Craving for More―Are Japanese People Stricken by an Illness Called Extravagance?

Minako Yofu
Culture and Society Section, Arts and Culture Department

In June 2011, a group of 26 youths from 14 countries and several staff members of the Japan Foundation visited a farming area in east Hokkaido, the northernmost island of Japan, for one week, as part of the Japan-East Asia Network of Exchange for Students and Youths (JENESYS) Program to study food problems. As the ongoing heated debates on Japan's participation in the Trans-Pacific Partnership (TPP) indicate, the agricultural sector is currently being shaken by the trend toward globalization and free trade. By staying at farms in the area, the young participants studied and tried to identify what could the ideal style of agriculture in the coming years.

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JENESYS participants in Hokkaido


Normally a JENESYS program would have one or two participants from 16 countries comprised of the 15 member countries of the East Asia Summit (EAS) and Japan. But two nations did not take part this time, concerned about the effects of the major earthquake and tsunami that hit the northeast Pacific coast of Japan in March and the resulting destruction of a nuclear power plant. On the other hand, 30 youths in India, one of the member countries, applied to participate in the event and three very promising leaders-to-be were selected to join us. The Indians speak fluent English, and the fact that there were three Indian participants, instead of one or two like the other countries, made them standout in our multiethnic team. Harsh from India was especially active, always voicing her opinions and asking questions, although she had a hard time communicating with us. Indian English was a bit difficult for us, but she was patient and never forgot to smile, even though we kept asking her to repeat what she had said.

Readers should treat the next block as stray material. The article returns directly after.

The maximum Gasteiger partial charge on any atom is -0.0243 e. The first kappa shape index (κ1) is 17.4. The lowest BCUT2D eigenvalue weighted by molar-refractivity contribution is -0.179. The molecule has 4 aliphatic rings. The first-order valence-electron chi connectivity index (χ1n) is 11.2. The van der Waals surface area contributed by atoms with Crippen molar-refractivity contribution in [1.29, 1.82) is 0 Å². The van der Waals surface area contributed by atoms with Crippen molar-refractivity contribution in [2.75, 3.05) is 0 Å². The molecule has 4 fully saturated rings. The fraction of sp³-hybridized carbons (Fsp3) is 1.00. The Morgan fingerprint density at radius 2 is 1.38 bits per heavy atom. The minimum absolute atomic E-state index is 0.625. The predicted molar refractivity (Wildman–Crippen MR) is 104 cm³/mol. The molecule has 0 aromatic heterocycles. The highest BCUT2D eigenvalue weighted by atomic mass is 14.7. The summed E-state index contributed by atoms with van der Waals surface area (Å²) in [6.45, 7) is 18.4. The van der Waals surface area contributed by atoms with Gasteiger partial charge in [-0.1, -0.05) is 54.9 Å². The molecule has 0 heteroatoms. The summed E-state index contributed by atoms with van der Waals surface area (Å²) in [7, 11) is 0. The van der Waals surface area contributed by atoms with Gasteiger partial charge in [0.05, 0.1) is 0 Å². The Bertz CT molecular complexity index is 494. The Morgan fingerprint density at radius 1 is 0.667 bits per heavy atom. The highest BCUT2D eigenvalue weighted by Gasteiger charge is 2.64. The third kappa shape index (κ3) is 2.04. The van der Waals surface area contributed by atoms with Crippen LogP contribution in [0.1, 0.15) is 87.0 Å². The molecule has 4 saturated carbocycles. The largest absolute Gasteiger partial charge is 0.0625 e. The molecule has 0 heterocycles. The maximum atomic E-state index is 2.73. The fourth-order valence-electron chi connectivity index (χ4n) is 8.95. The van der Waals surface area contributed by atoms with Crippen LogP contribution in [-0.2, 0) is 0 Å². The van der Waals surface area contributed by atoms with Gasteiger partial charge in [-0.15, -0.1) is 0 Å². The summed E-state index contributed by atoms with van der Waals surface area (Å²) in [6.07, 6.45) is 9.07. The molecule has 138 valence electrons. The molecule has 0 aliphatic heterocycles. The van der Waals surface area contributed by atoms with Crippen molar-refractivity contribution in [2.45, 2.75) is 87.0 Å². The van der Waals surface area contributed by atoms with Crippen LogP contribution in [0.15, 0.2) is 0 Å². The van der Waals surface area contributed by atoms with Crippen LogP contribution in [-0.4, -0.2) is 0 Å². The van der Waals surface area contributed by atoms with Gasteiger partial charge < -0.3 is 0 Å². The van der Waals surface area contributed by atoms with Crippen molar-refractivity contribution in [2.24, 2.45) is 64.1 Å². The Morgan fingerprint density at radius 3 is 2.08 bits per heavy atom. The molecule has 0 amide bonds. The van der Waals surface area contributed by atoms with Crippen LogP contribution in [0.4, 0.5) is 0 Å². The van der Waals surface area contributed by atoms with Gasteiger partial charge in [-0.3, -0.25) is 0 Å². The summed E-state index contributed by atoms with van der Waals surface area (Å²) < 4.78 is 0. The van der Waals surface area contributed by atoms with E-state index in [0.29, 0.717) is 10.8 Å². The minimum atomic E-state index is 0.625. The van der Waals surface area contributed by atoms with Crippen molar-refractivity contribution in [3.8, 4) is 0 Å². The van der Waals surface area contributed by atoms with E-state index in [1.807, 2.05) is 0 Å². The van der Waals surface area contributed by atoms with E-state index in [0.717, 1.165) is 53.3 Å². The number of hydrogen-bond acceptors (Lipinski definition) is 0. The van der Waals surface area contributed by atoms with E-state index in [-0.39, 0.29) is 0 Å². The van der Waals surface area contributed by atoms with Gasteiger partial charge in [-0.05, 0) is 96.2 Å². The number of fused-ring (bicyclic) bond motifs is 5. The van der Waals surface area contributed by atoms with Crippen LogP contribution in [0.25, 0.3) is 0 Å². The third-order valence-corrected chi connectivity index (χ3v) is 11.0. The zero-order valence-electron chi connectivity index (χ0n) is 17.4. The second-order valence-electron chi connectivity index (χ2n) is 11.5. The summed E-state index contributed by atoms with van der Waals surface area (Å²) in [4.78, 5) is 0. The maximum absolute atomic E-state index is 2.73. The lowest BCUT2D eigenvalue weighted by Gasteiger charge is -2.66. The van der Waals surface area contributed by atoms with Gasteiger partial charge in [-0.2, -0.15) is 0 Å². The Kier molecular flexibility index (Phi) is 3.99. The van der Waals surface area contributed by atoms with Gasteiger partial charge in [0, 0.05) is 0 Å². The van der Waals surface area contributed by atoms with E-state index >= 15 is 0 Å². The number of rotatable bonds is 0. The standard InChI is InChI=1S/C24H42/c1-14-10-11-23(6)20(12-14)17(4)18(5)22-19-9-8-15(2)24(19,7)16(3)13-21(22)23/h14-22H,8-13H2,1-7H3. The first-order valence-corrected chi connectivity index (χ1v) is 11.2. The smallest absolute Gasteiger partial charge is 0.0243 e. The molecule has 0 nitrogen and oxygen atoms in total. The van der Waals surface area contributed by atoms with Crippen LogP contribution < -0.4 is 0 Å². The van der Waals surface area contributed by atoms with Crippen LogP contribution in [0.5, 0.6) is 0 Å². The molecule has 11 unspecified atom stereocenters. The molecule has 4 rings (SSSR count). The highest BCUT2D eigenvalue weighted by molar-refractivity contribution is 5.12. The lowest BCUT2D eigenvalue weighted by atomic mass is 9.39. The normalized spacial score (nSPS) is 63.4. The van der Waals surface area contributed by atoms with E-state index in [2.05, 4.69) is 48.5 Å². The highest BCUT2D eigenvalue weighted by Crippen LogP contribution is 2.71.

The highlight of our trip was a visit to a My-pace Dairy Farming (low input sustainable dairy farming) area spread out around the towns of Betsukai and Nakashibetsu. This farming style adopts a retrogressive method compared with modern farming techniques.